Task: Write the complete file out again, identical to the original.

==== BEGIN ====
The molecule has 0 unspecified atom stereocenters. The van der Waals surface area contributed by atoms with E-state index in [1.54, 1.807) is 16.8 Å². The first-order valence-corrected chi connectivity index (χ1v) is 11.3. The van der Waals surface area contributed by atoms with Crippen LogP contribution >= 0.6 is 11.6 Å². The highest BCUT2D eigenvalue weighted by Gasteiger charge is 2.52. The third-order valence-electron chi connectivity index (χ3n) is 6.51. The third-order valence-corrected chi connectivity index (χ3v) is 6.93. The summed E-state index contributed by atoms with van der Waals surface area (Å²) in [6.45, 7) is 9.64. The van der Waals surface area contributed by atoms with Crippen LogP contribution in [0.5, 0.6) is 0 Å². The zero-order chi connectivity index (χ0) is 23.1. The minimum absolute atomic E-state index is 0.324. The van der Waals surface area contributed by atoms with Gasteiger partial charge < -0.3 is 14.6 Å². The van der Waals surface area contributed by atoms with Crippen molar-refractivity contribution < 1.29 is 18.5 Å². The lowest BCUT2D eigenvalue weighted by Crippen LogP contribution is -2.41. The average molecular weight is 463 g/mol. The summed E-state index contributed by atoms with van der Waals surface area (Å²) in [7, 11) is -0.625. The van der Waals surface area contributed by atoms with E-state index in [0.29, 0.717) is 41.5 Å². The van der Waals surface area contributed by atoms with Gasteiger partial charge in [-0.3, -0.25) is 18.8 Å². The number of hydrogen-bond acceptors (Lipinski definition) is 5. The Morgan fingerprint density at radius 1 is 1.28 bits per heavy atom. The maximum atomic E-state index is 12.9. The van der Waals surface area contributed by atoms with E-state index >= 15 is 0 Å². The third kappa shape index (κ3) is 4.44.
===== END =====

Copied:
The molecule has 0 unspecified atom stereocenters. The van der Waals surface area contributed by atoms with E-state index in [1.54, 1.807) is 16.8 Å². The first-order valence-corrected chi connectivity index (χ1v) is 11.3. The van der Waals surface area contributed by atoms with Crippen LogP contribution >= 0.6 is 11.6 Å². The highest BCUT2D eigenvalue weighted by Gasteiger charge is 2.52. The third-order valence-electron chi connectivity index (χ3n) is 6.51. The third-order valence-corrected chi connectivity index (χ3v) is 6.93. The summed E-state index contributed by atoms with van der Waals surface area (Å²) in [6.45, 7) is 9.64. The van der Waals surface area contributed by atoms with Crippen LogP contribution in [0.5, 0.6) is 0 Å². The zero-order chi connectivity index (χ0) is 23.1. The minimum absolute atomic E-state index is 0.324. The van der Waals surface area contributed by atoms with Gasteiger partial charge < -0.3 is 14.6 Å². The van der Waals surface area contributed by atoms with Crippen molar-refractivity contribution < 1.29 is 18.5 Å². The lowest BCUT2D eigenvalue weighted by Crippen LogP contribution is -2.41. The average molecular weight is 463 g/mol. The summed E-state index contributed by atoms with van der Waals surface area (Å²) in [7, 11) is -0.625. The van der Waals surface area contributed by atoms with E-state index in [0.29, 0.717) is 41.5 Å². The van der Waals surface area contributed by atoms with Gasteiger partial charge in [-0.3, -0.25) is 18.8 Å². The number of hydrogen-bond acceptors (Lipinski definition) is 5. The Morgan fingerprint density at radius 1 is 1.28 bits per heavy atom. The maximum atomic E-state index is 12.9. The van der Waals surface area contributed by atoms with E-state index >= 15 is 0 Å². The third kappa shape index (κ3) is 4.44.